As Cases Rise, Reminders on How to Maintain COVID-19 Safety Protocols In Practice

Social Distance Practice - COVID-19

As Cases Rise, Reminders on How to Maintain COVID-19 Safety Protocols In Practice

By Madison Hoehn, Swimming World Intern

Swim teams around the world have all been struggling with one mutual obstacle: how to safely practice during the COVID-19 pandemic.

Whether it be age group, club, YMCA, college, or professional swimming, all coaches have had to make decisions about how practices will look from now on. Being safe and also being productive is a fine line that everyone is learning to navigate these days. So, how does a sport that depends on being able to hold one’s breath stay within the guidelines of wearing a mask and social distancing?

At first, it sounds like an impossible conundrum: swimmers maintaining safety guidelines while panting on the walls and sweating in the same pool. But, as we have seen over the past months, if the swimming community can do anything, it can certainly find a way to keep on practicing in less-than-ideal conditions.

Social Distancing 

One of the easiest ways to maintain social distancing during practice is to limit the amount of people per lane. There are multiple methods for this. Some teams have discovered that having two people per lane, one on each wall, is the most effective way to keep athletes apart. This is very useful for any kind of fast swimming, like holding pace, as there are not a lot of waves to push past. This method also allows each swimmer to use training equipment, as they can keep it on their respective wall. However, this training can only be done if the team is small in number, or if it is divided into separate practice groups.

For those who have limited access to pool time during COVID-19, or a large team in general, it is recommended to use the no-touch method: swimmers never touch the wall at all and hold on to the lane rope when they stop. This keeps athletes spread out across the lane in a six-foot fashion. Although this might end up with some broken lane ropes and limit the use of equipment, this is a great way to keep multiple athletes in the lane apart from one another.

Wearing a Mask 

Both coaches and athletes have to wear masks during practice, but for those who get in the water, this is definitely a problem. An easy fix to stay as safe as possible is to wear the mask right up until the dive in, and putting it back on immediately after getting out. However, no one wants a wet mask to put back on after practice, so bringing a Ziplock bag or Tupperware to store it in works great for keeping it dry!

Coaches, masks up at all times, please.

Deck Changing 

One of the pinnacles of the sport is the unique skill swimmers have to “deck change.” That is, to be able to change into clothes or another suit under the towel without anyone noticing. For most teams, this is becoming a more frequent practice as locker rooms have limited access, or have been closed off to athletes completely. So, this may be a potential solution for those athletes who don’t want to drive home in their wet suits.

However, deck changing has been cracked down upon in recent years and may not be permitted in all pool areas. If this is true, then the good ‘ole parka-and-towel combo will just have to do!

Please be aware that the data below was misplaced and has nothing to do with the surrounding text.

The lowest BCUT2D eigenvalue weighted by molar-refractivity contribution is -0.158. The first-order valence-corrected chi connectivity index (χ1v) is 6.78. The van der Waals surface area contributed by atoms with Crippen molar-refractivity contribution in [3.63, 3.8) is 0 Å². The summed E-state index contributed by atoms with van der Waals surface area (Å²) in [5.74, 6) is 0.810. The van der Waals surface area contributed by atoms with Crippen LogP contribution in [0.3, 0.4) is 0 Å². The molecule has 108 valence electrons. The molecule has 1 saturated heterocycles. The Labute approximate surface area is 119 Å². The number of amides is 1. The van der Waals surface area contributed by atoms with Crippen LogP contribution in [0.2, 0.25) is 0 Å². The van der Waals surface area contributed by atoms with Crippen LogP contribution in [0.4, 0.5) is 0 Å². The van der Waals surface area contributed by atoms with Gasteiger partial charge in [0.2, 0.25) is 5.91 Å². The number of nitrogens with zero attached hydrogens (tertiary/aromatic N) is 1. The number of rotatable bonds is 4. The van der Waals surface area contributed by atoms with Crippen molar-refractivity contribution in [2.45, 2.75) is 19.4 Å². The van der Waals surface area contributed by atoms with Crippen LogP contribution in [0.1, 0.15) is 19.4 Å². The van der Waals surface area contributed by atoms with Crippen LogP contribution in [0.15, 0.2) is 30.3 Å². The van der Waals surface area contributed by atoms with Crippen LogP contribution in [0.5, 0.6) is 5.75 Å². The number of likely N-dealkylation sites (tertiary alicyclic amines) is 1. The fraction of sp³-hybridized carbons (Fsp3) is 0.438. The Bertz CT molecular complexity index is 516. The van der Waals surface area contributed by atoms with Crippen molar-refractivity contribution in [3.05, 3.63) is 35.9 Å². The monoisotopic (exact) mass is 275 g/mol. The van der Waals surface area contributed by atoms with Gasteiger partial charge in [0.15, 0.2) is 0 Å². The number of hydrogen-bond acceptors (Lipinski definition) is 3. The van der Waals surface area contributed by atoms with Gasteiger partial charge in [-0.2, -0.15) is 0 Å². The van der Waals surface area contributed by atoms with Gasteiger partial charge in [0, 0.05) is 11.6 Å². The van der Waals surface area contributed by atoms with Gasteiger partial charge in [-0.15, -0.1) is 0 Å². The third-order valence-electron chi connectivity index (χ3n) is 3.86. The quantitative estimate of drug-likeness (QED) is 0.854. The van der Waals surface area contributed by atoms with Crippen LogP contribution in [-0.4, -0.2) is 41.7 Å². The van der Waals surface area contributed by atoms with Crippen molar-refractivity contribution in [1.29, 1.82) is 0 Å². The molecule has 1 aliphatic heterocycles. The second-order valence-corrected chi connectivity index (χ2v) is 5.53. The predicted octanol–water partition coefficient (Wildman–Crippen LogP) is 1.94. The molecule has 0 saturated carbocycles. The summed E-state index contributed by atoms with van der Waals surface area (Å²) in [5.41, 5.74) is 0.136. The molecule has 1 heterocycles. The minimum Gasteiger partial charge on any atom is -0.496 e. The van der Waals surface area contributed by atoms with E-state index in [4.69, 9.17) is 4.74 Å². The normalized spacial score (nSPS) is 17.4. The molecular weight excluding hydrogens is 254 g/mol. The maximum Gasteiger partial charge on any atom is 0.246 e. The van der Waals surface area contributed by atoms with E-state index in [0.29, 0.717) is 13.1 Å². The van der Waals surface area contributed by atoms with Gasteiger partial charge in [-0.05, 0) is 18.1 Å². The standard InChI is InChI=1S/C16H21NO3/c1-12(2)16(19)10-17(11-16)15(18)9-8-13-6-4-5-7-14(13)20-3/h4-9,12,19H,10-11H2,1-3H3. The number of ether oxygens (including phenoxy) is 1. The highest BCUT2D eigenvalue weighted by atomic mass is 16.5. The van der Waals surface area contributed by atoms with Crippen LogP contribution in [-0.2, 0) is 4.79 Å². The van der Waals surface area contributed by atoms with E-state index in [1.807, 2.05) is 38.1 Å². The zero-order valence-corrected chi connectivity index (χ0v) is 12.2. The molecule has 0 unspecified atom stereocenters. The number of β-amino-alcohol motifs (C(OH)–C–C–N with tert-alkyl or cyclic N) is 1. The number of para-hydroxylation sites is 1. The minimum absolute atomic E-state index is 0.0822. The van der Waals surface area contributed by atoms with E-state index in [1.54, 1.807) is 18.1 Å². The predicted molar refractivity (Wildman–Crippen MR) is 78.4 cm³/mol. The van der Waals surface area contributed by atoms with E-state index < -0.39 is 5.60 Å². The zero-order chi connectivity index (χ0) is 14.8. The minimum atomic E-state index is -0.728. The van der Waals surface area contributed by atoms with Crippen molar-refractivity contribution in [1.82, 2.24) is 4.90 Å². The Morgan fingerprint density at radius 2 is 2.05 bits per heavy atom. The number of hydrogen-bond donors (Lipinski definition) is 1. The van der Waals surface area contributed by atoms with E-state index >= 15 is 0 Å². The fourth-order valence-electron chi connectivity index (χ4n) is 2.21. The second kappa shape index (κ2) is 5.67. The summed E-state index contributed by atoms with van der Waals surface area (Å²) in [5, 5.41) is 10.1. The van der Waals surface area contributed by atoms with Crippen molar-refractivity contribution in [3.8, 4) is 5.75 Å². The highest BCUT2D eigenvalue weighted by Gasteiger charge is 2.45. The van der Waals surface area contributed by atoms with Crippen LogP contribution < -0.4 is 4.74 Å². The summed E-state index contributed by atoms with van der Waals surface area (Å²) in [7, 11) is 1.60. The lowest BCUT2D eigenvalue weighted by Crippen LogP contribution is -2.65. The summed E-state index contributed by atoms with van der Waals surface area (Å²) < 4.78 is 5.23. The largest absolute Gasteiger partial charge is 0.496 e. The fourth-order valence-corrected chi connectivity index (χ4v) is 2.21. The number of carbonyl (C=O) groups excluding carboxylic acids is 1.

Taking Temperatures 

An easy way to keep athletes, coaches, and even lifeguards safe is to constantly check temperatures before practice. Although this is not a fool-proof tactic, this certainly can help eliminate anyone from training who might be contagious with COVID-19. Coaches, parents, or an athlete might help in the monitoring of temperatures before athletes can be let onto the pool deck. This is a simple way to keep track of who is most likely healthy, and who needs to go back home and try again in two weeks.

Although every team has to face these issues, there are multiple ways to handle them. Keep in mind that every athlete, coach, and program is very different, so catering to what works best for your team is what is most important – while staying safe, of course!

 

2 comments

  1. Ja Bounce

    Romano Spica Vincenzo — Health Education mainly applied in the area of Sport and Physical Activity. (bio here — http://www.uniroma4.it/?q=node/1035 )
    I find it completely ridiculous the no major aquatic facilities (or any for that matter – so far) have used any/all resources around them (I.E – Major University, Sci, Bio, Chem teams/groups, etc) to HELP with day-to-day testing of Pool Chemicals & pos/neg affects on Athletes.. Most (if not all Major facilities (even smaller ones) have a College/Testing facility close at hand… #TimeToOpenUp&MoveForwardWithTesting-InTheU.S.A

    Most pools hold Chlorine levels 1.0 and 1.5 parts per million (some as high as 3.0) to maintain a healthy pool. Also please consider other factors – Age of Facility, HVAC systems, Bather load Type Chlorine/Ozone, Indoor/Outdoor, Quality of the Water ( Let’s be honest on this one SOME areas U.S. / Internationally have better quality water). The other concern/Issue I have is the “Specialist” used has NOT been involved with anything water related since 2017 – Bio here http://www.uniroma4.it/?q=node/1035 Not knocking his skill set BUT he from Rome so I feel many folks would like to see U.S. Testing 1st before pool closures (IMO)…

  2. avatar
    Randy Peloquin

    Very well written and definitely a timely article!

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